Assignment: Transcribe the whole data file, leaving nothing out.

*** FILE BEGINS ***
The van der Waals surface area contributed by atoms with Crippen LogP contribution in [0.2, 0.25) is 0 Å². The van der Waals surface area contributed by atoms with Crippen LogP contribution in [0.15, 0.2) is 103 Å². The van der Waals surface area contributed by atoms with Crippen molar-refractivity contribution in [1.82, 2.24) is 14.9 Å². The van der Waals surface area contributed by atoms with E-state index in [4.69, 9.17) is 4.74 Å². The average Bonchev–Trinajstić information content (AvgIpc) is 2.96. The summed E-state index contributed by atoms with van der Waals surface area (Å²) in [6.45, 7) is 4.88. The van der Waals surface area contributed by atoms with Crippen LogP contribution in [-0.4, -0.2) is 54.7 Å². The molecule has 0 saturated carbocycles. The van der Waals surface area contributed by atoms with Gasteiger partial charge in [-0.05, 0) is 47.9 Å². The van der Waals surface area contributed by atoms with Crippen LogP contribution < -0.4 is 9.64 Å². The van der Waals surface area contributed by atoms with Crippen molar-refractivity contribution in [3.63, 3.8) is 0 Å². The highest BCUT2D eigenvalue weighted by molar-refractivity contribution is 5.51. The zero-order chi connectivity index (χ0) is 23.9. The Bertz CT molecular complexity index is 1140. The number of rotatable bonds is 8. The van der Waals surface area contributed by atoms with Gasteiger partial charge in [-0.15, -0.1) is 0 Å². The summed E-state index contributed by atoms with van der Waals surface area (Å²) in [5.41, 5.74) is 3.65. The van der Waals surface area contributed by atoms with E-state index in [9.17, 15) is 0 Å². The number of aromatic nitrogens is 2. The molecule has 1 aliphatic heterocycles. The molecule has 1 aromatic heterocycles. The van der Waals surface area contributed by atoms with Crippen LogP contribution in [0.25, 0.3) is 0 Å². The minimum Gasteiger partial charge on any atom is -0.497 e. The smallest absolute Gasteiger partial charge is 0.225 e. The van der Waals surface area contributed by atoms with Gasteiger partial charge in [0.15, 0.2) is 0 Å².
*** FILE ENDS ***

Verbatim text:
The van der Waals surface area contributed by atoms with Crippen LogP contribution in [0.2, 0.25) is 0 Å². The van der Waals surface area contributed by atoms with Crippen LogP contribution in [0.15, 0.2) is 103 Å². The van der Waals surface area contributed by atoms with Crippen molar-refractivity contribution in [1.82, 2.24) is 14.9 Å². The van der Waals surface area contributed by atoms with E-state index in [4.69, 9.17) is 4.74 Å². The average Bonchev–Trinajstić information content (AvgIpc) is 2.96. The summed E-state index contributed by atoms with van der Waals surface area (Å²) in [6.45, 7) is 4.88. The van der Waals surface area contributed by atoms with Crippen LogP contribution in [-0.4, -0.2) is 54.7 Å². The molecule has 0 saturated carbocycles. The van der Waals surface area contributed by atoms with Gasteiger partial charge in [-0.05, 0) is 47.9 Å². The van der Waals surface area contributed by atoms with Crippen LogP contribution < -0.4 is 9.64 Å². The van der Waals surface area contributed by atoms with Crippen molar-refractivity contribution in [3.63, 3.8) is 0 Å². The highest BCUT2D eigenvalue weighted by molar-refractivity contribution is 5.51. The zero-order chi connectivity index (χ0) is 23.9. The Bertz CT molecular complexity index is 1140. The number of rotatable bonds is 8. The van der Waals surface area contributed by atoms with Gasteiger partial charge in [-0.15, -0.1) is 0 Å². The summed E-state index contributed by atoms with van der Waals surface area (Å²) in [5.41, 5.74) is 3.65. The van der Waals surface area contributed by atoms with E-state index in [9.17, 15) is 0 Å². The number of aromatic nitrogens is 2. The molecule has 1 aliphatic heterocycles. The molecule has 1 aromatic heterocycles. The van der Waals surface area contributed by atoms with Crippen LogP contribution in [0.25, 0.3) is 0 Å². The minimum Gasteiger partial charge on any atom is -0.497 e. The smallest absolute Gasteiger partial charge is 0.225 e. The van der Waals surface area contributed by atoms with Gasteiger partial charge in [0.15, 0.2) is 0 Å².